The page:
There is a paradox. Only through Christ can one put off the flesh and put on the Spirit/Christ. It is about Christ making us right and righteous. On man’s power alone, man will fail. This is what makes Christianity unique from all other religions. God reaches his hand down to man. Man can do nothing to save self! Sanctification is only through Christ Jesus. Man cannot help themselves. Man has choices to make, sure. Some scholars will say that man has the ultimate choice. That man has to do something to be saved and to be sanctified, this is not completely true. Man chooses daily to obey Christ by simply putting on Christ or to disobey Christ by sinning. This is true, but it takes some examining to fully understand. The issue is more complex than that.

Yes, man makes the choice to obey or to disobey, sin or not to sin, but there is the issue of surrender. If man surrenders his will to Christ, then it is Christ’s power that sanctifies man. If man surrenders his will to Christ, then and then only will man truly obey. My point is that on man’s power alone this is not possible. Man on his power will fail into sin and flesh. But man surrendered to Christ’s will can put on Christ and live as Christ, sanctified in His image. The biggest choice is for man to let go and let Christ make Him.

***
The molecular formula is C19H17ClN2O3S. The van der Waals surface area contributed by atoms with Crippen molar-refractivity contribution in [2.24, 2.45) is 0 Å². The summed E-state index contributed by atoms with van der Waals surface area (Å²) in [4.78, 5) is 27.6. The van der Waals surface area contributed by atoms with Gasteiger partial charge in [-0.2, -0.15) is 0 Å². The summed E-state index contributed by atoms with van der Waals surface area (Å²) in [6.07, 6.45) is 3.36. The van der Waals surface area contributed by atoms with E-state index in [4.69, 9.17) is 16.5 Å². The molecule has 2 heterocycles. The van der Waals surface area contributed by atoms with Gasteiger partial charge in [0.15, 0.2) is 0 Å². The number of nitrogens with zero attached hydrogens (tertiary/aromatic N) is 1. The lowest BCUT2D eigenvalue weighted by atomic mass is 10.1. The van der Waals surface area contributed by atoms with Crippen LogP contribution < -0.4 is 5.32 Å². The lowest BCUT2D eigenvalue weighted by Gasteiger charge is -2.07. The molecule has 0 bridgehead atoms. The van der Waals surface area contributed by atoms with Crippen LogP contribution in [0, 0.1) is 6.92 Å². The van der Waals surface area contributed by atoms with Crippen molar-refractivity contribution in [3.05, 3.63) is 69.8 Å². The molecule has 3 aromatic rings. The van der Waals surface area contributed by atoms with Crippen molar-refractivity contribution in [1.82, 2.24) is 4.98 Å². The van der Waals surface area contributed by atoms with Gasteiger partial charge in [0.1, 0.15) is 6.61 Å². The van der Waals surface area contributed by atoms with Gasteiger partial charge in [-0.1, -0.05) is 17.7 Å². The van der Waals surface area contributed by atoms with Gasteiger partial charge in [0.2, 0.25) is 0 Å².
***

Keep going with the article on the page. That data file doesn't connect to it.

* How do you do it?

I personally surrender daily through prayer. I am by no means perfect. But I have made it a goal to let go before I let the day begin. As I wake up, – to the sound of the alarm, wet lick of my dog to my face, the smell of coffee, or feel the heat of the shower water – I begin praying. I begin by asking for the Holy Spirit to help me in this new day. I thank the Lord for it; everyday is a gift from Him. And I imagine putting on the whole armor of God. I try to think through situations where the Lord will need me and people who need the Lord. I ask for opportunity to serve Him.